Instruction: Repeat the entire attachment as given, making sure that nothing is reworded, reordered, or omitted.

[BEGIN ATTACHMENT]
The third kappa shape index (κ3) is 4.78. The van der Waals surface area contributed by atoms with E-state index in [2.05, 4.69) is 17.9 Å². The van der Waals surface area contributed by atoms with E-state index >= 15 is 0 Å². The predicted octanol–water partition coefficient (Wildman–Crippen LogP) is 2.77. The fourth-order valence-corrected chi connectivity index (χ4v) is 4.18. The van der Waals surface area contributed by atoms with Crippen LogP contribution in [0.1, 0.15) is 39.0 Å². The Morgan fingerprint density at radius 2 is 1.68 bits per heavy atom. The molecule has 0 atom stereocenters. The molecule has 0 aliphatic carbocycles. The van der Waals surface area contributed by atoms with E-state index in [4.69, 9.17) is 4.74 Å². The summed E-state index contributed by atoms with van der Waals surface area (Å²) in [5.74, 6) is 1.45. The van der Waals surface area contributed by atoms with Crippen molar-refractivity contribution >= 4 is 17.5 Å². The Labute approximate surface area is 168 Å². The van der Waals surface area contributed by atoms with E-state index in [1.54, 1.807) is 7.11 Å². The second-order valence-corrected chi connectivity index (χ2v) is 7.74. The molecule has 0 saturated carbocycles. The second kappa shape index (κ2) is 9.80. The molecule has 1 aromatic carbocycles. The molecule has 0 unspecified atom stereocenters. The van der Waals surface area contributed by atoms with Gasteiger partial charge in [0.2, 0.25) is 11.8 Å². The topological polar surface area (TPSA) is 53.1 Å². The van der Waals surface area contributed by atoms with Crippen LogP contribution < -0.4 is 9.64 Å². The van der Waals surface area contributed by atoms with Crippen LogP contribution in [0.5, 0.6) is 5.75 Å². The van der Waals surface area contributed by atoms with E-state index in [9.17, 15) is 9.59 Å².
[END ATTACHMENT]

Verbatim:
The third kappa shape index (κ3) is 4.78. The van der Waals surface area contributed by atoms with E-state index in [2.05, 4.69) is 17.9 Å². The van der Waals surface area contributed by atoms with E-state index >= 15 is 0 Å². The predicted octanol–water partition coefficient (Wildman–Crippen LogP) is 2.77. The fourth-order valence-corrected chi connectivity index (χ4v) is 4.18. The van der Waals surface area contributed by atoms with Crippen LogP contribution in [0.1, 0.15) is 39.0 Å². The Morgan fingerprint density at radius 2 is 1.68 bits per heavy atom. The molecule has 0 atom stereocenters. The molecule has 0 aliphatic carbocycles. The van der Waals surface area contributed by atoms with E-state index in [4.69, 9.17) is 4.74 Å². The summed E-state index contributed by atoms with van der Waals surface area (Å²) in [5.74, 6) is 1.45. The van der Waals surface area contributed by atoms with Crippen molar-refractivity contribution >= 4 is 17.5 Å². The Labute approximate surface area is 168 Å². The van der Waals surface area contributed by atoms with E-state index in [1.54, 1.807) is 7.11 Å². The second-order valence-corrected chi connectivity index (χ2v) is 7.74. The molecule has 0 saturated carbocycles. The second kappa shape index (κ2) is 9.80. The molecule has 1 aromatic carbocycles. The molecule has 0 unspecified atom stereocenters. The van der Waals surface area contributed by atoms with Gasteiger partial charge in [0.2, 0.25) is 11.8 Å². The topological polar surface area (TPSA) is 53.1 Å². The van der Waals surface area contributed by atoms with Crippen LogP contribution < -0.4 is 9.64 Å². The van der Waals surface area contributed by atoms with Crippen LogP contribution in [0.5, 0.6) is 5.75 Å². The van der Waals surface area contributed by atoms with E-state index in [9.17, 15) is 9.59 Å².